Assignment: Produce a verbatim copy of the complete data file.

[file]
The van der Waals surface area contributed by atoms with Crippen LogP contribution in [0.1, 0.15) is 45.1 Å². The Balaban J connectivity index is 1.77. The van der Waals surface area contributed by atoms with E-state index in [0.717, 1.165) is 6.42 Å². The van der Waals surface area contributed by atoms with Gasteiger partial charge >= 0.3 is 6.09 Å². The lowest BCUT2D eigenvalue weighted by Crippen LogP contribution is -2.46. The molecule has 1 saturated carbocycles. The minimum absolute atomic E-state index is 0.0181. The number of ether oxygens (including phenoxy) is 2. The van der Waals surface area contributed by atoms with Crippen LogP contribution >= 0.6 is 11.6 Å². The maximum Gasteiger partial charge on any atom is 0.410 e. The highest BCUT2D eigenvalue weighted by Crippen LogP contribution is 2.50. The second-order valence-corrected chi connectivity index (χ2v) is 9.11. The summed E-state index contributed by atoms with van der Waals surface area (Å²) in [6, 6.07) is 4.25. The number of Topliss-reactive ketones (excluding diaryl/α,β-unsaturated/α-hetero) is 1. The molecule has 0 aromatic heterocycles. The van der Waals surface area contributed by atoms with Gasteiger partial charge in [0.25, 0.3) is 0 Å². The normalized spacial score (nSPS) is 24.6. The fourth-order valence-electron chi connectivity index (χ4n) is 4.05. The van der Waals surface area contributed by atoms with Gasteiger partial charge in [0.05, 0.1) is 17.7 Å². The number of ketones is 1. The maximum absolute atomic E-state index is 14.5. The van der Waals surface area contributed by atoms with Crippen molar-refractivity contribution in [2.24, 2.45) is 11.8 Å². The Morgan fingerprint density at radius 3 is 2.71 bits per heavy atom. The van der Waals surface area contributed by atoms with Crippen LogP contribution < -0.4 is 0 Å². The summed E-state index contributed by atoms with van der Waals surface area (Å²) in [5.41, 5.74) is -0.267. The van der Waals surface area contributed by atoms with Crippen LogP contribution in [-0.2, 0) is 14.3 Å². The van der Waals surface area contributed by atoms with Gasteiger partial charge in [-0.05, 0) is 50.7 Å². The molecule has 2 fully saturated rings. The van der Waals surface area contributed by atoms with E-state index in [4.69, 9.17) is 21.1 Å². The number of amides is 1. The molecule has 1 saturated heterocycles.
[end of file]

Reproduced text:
The van der Waals surface area contributed by atoms with Crippen LogP contribution in [0.1, 0.15) is 45.1 Å². The Balaban J connectivity index is 1.77. The van der Waals surface area contributed by atoms with E-state index in [0.717, 1.165) is 6.42 Å². The van der Waals surface area contributed by atoms with Gasteiger partial charge >= 0.3 is 6.09 Å². The lowest BCUT2D eigenvalue weighted by Crippen LogP contribution is -2.46. The molecule has 1 saturated carbocycles. The minimum absolute atomic E-state index is 0.0181. The number of ether oxygens (including phenoxy) is 2. The van der Waals surface area contributed by atoms with Crippen LogP contribution >= 0.6 is 11.6 Å². The maximum Gasteiger partial charge on any atom is 0.410 e. The highest BCUT2D eigenvalue weighted by Crippen LogP contribution is 2.50. The second-order valence-corrected chi connectivity index (χ2v) is 9.11. The summed E-state index contributed by atoms with van der Waals surface area (Å²) in [6, 6.07) is 4.25. The number of Topliss-reactive ketones (excluding diaryl/α,β-unsaturated/α-hetero) is 1. The molecule has 0 aromatic heterocycles. The van der Waals surface area contributed by atoms with Gasteiger partial charge in [0.25, 0.3) is 0 Å². The normalized spacial score (nSPS) is 24.6. The fourth-order valence-electron chi connectivity index (χ4n) is 4.05. The van der Waals surface area contributed by atoms with Gasteiger partial charge in [0.05, 0.1) is 17.7 Å². The number of ketones is 1. The maximum absolute atomic E-state index is 14.5. The van der Waals surface area contributed by atoms with Crippen molar-refractivity contribution in [2.24, 2.45) is 11.8 Å². The Morgan fingerprint density at radius 3 is 2.71 bits per heavy atom. The van der Waals surface area contributed by atoms with Crippen LogP contribution < -0.4 is 0 Å². The summed E-state index contributed by atoms with van der Waals surface area (Å²) in [5.41, 5.74) is -0.267. The van der Waals surface area contributed by atoms with Crippen LogP contribution in [-0.2, 0) is 14.3 Å². The van der Waals surface area contributed by atoms with Gasteiger partial charge in [-0.05, 0) is 50.7 Å². The molecule has 2 fully saturated rings. The van der Waals surface area contributed by atoms with E-state index in [4.69, 9.17) is 21.1 Å². The number of amides is 1. The molecule has 1 saturated heterocycles.